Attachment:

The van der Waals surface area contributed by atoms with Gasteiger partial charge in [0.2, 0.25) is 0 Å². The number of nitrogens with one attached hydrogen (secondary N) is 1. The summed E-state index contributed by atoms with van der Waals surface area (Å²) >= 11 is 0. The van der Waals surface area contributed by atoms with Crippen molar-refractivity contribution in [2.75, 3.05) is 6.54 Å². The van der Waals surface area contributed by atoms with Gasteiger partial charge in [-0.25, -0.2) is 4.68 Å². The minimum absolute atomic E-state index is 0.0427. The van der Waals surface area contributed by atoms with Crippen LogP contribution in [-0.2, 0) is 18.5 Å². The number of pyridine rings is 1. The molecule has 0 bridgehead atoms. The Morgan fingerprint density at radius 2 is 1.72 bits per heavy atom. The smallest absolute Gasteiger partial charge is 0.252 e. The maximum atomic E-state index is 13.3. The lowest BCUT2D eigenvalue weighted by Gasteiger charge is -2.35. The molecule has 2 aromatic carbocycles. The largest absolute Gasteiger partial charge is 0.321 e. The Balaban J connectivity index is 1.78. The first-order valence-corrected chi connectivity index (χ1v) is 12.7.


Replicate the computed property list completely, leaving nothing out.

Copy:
The van der Waals surface area contributed by atoms with Gasteiger partial charge in [0.2, 0.25) is 0 Å². The number of nitrogens with one attached hydrogen (secondary N) is 1. The summed E-state index contributed by atoms with van der Waals surface area (Å²) >= 11 is 0. The van der Waals surface area contributed by atoms with Crippen molar-refractivity contribution in [2.75, 3.05) is 6.54 Å². The van der Waals surface area contributed by atoms with Gasteiger partial charge in [-0.25, -0.2) is 4.68 Å². The minimum absolute atomic E-state index is 0.0427. The van der Waals surface area contributed by atoms with Crippen LogP contribution in [-0.2, 0) is 18.5 Å². The number of pyridine rings is 1. The molecule has 0 bridgehead atoms. The Morgan fingerprint density at radius 2 is 1.72 bits per heavy atom. The smallest absolute Gasteiger partial charge is 0.252 e. The maximum atomic E-state index is 13.3. The lowest BCUT2D eigenvalue weighted by Gasteiger charge is -2.35. The molecule has 2 aromatic carbocycles. The largest absolute Gasteiger partial charge is 0.321 e. The Balaban J connectivity index is 1.78. The first-order valence-corrected chi connectivity index (χ1v) is 12.7.